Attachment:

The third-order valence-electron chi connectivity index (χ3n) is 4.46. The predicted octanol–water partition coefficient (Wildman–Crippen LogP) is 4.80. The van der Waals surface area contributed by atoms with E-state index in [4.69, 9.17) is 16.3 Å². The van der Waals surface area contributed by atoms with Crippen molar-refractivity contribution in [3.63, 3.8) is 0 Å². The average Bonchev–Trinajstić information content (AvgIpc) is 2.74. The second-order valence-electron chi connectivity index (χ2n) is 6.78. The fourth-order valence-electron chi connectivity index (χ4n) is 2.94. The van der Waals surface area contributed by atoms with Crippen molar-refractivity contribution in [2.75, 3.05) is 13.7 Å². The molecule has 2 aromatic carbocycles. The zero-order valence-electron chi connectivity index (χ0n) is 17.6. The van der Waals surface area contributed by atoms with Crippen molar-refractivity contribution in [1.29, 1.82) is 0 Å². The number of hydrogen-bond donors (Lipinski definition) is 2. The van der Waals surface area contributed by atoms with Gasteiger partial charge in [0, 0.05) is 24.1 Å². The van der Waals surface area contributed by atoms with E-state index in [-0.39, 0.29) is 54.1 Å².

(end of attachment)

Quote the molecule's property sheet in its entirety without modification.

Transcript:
The third-order valence-electron chi connectivity index (χ3n) is 4.46. The predicted octanol–water partition coefficient (Wildman–Crippen LogP) is 4.80. The van der Waals surface area contributed by atoms with E-state index in [4.69, 9.17) is 16.3 Å². The van der Waals surface area contributed by atoms with Crippen molar-refractivity contribution in [3.63, 3.8) is 0 Å². The average Bonchev–Trinajstić information content (AvgIpc) is 2.74. The second-order valence-electron chi connectivity index (χ2n) is 6.78. The fourth-order valence-electron chi connectivity index (χ4n) is 2.94. The van der Waals surface area contributed by atoms with Crippen molar-refractivity contribution in [2.75, 3.05) is 13.7 Å². The molecule has 2 aromatic carbocycles. The zero-order valence-electron chi connectivity index (χ0n) is 17.6. The van der Waals surface area contributed by atoms with Crippen molar-refractivity contribution in [1.29, 1.82) is 0 Å². The number of hydrogen-bond donors (Lipinski definition) is 2. The van der Waals surface area contributed by atoms with Gasteiger partial charge in [0, 0.05) is 24.1 Å². The van der Waals surface area contributed by atoms with E-state index in [-0.39, 0.29) is 54.1 Å².